Identity

Molly Ringwald on How DIY Nail Art Helps Her Empty Out Her Brain

"Nail art takes dexterity and focus, and when I'm doing it, I don't think about anything else. It's my form of weird meditation."

by Molly Ringwald; as told to Amy Rose Spiegel
Jan 14 2019, 4:43pm

Molly Ringwald as Carla Sheffield in Orion Classics’ All These Small Moments. Photo courtesy of Orion Classics.

This Is Fine. is Broadly's weekly newsletter about the previously private and highly personal tactics people use to make the world less harrowing. In this week's newsletter, Molly Ringwald, who stars in the forthcoming movie All These Small Moments (in theaters January 17 and on demand and digital HD on January 18), wrote about how doing nail art is the perfect zone-out respite to acting, writing, and all of the very many other things she does. Sign up here to receive a newsletter with a new dealing-with-life strategy each Sunday evening.

I do a lot of different things—I write and I act, and I'm a mother. I'm writing a script that I would like to direct, and I’m almost finished. I've been working on it for a long time. You write in front of a computer, and, sometimes, you're working on something and struggling, and it's just, like, you can't look at it anymore. When I feel like my brain is overloaded, I try to find ways to completely empty it. Some people do mindful meditation, or yoga. I’ve tried all of that, and I certainly think that it's great, but I recently found that doing DIY nail art on myself is very soothing. It’s like painting on a little, tiny canvas. Nail art takes dexterity and focus, and when I'm doing it, I don't think about anything else. It's my form of weird meditation. I'm really focused when I’m doing something with my hands—it just makes me completely zen out.

It started when I did a movie set in England in the 50s. They still did moons in the 50s, so I started to do it. Then I would go to the nail salon, and they didn't really do it. I was like, Well, maybe I'll try to do it. I got really into it about a couple of months ago. I didn't really have any real supplies—I use makeup brushes and paste. I’m the kind of person who never throws anything away, and there have been a couple times where I've come past this bag of different matte eye-makeup glitters I’ve had since nineteen-whatever, like, Oh my god, I should throw that out. I never did, and now I'm so happy because now I can use it. I also just got this nail stamper that looks kind of complicated, but kind of fun—it’s called an Art Screen, and apparently, it takes a little getting used to when you put the polish on. If you don’t get the timing right, it doesn’t work.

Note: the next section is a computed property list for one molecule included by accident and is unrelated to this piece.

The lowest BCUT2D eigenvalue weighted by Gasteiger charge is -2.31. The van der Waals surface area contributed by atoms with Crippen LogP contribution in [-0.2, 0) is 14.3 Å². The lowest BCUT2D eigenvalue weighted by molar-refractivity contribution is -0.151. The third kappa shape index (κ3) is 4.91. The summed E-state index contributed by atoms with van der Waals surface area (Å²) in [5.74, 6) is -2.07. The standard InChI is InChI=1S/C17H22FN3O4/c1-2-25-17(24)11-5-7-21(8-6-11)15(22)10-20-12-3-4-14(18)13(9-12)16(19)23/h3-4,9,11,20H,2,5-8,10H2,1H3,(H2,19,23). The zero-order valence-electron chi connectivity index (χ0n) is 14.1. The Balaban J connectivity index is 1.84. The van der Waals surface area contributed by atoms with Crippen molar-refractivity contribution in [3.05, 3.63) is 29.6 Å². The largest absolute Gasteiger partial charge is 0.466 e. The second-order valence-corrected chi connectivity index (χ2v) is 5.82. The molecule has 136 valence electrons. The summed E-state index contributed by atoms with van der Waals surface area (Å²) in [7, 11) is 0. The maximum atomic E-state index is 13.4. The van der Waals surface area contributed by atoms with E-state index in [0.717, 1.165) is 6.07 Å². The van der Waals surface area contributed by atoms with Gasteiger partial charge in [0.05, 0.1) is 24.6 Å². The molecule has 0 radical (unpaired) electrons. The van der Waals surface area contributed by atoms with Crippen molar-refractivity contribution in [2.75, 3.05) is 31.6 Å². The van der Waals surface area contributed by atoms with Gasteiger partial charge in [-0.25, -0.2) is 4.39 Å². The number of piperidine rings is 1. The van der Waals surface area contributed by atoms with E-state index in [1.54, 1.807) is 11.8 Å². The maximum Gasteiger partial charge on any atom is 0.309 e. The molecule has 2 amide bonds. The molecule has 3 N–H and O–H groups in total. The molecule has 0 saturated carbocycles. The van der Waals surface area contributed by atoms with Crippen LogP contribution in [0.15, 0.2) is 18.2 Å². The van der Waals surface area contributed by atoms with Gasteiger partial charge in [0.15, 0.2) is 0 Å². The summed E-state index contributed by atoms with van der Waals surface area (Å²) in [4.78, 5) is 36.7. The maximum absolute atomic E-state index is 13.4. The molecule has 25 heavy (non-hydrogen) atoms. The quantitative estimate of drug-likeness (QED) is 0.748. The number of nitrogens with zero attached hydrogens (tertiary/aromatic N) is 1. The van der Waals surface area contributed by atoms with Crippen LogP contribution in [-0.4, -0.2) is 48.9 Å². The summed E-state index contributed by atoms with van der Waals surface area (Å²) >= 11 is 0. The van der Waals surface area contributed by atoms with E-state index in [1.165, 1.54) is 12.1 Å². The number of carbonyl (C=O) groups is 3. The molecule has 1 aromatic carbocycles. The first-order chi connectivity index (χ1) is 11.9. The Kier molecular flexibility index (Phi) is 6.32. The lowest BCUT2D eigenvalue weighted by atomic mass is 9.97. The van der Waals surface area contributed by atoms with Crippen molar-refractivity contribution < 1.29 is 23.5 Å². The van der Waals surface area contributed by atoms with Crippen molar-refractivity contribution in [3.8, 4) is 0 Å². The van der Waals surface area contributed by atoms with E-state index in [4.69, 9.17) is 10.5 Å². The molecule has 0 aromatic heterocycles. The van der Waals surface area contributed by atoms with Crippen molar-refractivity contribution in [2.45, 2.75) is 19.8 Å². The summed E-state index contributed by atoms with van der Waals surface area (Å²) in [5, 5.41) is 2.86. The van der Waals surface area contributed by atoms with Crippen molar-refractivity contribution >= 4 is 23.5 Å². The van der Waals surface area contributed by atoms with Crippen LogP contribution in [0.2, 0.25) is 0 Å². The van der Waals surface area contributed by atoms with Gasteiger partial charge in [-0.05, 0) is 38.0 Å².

molly ringwald nail art manicure
A recent Molly manicure.

All of this was really hard at first. Then, one day I was like, Oh...I did that! I couldn't believe that I could actually do it—and then I started to do it with my left hand, which is a little bit like being ambidextrous. I just got better and better at it.

I don’t want to oversell myself—I'm certainly not gonna start an Instagram for my nails at all—but I found that it's something that I really like. Truly, not to boast, but I've gotten so good that my nine-year-old daughter said, "So, are you gonna be a manicurist now?" Like, kind of excited—like it could be a new career for me.

I was like, "No...I think I'm just gonna keep it as a hobby.” Now, I'm not just doing my nail art, now I'll do hers and my other daughter's. I learned how to do ombre glitter that the nine-year-old wants me to do, but her nails are literally so tiny that it might be hard—but I can do it on myself.

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Doing nail art is very low-pressure. When I'm writing for The New Yorker, I labor over every word. In my last piece, it was really important to me that I expressed myself and I wasn't misunderstood. It really mattered to me, and with that pressure comes a certain amount of stress. You don't know if you're gonna be able get it right. For a while, you don't even know for sure if you're gonna be published when you want it to be published. There's all of that, aside from just the work of the writing. You don't have any of that when you're painting your nails. It isn't even like painting a picture, where there's a certain amount of pressure in that. It's just nails. Like, What's the big deal? If I don't like it, I'm gonna take it off and paint something else. I like the no pressure aspect of it. It's perfect for a writer: I write for a while, then I stop and do a little design on my nails, then go back to writing. But you have to get pretty good at typing with wet nails.